Surgeons Helping Surgeons Take Better Care of Children:
The Development of a Peer Coaching Model for Congenital Heart Surgeon
Brett Anderson MD MBA MS & Damien LaPar MD MSc
Amount Funded: $71,100
Congenital heart defects are the most common birth defects managed in the United States, affecting one in a hundred children. While there have been significant improvements in outcomes for these children over the last several decades, for children who require surgery, the chances of death or other poor outcomes remain too high. We have shown that there is significant variation in outcomes between surgeons. We have also shown that congenital heart surgeons want to get better and are willing to help and learn from each other.
In this study we propose to expand previous work to examine variation in surgical techniques, associations between different techniques and outcomes, and then to develop and test models of peer coaching for congenital heart surgeons so that they can share knowledge, learn from each other, and take better care of their patients. Investigators from the Congenital Heart Technical Skill Study (CHTSS) will partner with surgical leadership from the National Pediatric Cardiology-Quality Improvement Collaborative (NPC-QIC) and the video analytic expertise of Heartwork Videos. The CHTSS collected direct video observation of operating surgeons and linked peer ratings of surgeon technical skill from these videos to outcomes data from a national clinical registry. The NPC-QIC has a strong track record of developing and implementing national quality improvement initiatives to improve the care for children with congenital heart disease. Together, we will first analyze pre designated key segments of 210 congenital heart surgical videos submitted under the Congenital Heart Technical Skill Study for >50 surgeons from across the US. We will link video analytic data to a national clinical registry and assess associations between the types of surgical techniques used and patient outcomes, controlling for differences in patient complexity and peer rankings of skill. We will also feed back our results to surgeons to immediately allow them to use our findings to improve their own techniques. Finally, we will use focus groups and national surveys to develop prototype models for peer surgeon coaching, employing qualitative and quantitative market research techniques to test the interest in and potential barriers to peer coaching implementation for congenital heart surgeons.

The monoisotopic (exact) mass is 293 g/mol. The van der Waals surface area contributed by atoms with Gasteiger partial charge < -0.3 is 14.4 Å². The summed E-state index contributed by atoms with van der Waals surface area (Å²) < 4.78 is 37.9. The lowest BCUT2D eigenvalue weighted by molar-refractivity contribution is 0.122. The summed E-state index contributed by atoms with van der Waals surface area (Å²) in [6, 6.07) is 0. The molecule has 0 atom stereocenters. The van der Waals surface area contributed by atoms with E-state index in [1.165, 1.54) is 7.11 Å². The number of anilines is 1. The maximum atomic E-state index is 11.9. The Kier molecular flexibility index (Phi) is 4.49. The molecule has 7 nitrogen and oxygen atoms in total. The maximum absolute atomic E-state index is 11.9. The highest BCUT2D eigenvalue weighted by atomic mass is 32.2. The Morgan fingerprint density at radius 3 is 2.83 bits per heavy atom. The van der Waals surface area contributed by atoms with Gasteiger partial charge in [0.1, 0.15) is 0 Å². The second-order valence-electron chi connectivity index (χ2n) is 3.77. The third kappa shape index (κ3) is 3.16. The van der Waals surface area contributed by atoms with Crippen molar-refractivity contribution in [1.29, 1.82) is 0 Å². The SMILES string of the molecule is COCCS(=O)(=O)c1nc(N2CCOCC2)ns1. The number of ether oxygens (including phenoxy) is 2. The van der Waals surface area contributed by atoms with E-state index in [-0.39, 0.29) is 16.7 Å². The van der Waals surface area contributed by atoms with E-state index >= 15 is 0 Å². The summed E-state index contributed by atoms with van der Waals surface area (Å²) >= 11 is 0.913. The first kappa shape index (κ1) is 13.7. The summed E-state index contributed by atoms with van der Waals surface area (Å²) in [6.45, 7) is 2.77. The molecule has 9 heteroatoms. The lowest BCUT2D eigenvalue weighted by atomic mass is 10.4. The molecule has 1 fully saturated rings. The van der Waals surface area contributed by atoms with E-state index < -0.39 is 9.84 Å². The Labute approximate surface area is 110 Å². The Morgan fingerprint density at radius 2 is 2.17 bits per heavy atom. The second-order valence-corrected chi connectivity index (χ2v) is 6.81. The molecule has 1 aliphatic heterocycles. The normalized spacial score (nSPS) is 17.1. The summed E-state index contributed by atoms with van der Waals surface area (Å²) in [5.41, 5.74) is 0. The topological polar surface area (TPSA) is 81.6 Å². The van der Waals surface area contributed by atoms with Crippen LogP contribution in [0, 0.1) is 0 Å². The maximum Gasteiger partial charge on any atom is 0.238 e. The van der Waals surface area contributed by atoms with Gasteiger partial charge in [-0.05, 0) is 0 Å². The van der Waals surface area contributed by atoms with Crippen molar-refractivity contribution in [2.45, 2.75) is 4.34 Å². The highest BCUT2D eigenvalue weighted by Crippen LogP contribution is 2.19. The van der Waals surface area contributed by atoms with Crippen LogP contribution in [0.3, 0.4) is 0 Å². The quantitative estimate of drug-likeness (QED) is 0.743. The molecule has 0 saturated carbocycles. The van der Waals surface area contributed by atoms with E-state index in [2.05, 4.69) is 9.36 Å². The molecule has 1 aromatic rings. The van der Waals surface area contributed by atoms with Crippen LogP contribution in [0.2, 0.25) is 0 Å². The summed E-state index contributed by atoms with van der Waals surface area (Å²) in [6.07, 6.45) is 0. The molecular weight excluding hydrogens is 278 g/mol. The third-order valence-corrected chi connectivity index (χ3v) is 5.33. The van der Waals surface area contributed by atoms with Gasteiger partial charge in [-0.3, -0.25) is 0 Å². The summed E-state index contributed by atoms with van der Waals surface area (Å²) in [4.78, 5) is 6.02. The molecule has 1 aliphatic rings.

Implementation of this study would define variation in techniques between surgeons, assess associations between differences in techniques and outcomes, and develop a model for surgeons to share knowledge with each other. Our long-term goal is for surgeons at all stages of their careers to have a safe and feasible method of learning from each other and improving the care they provide.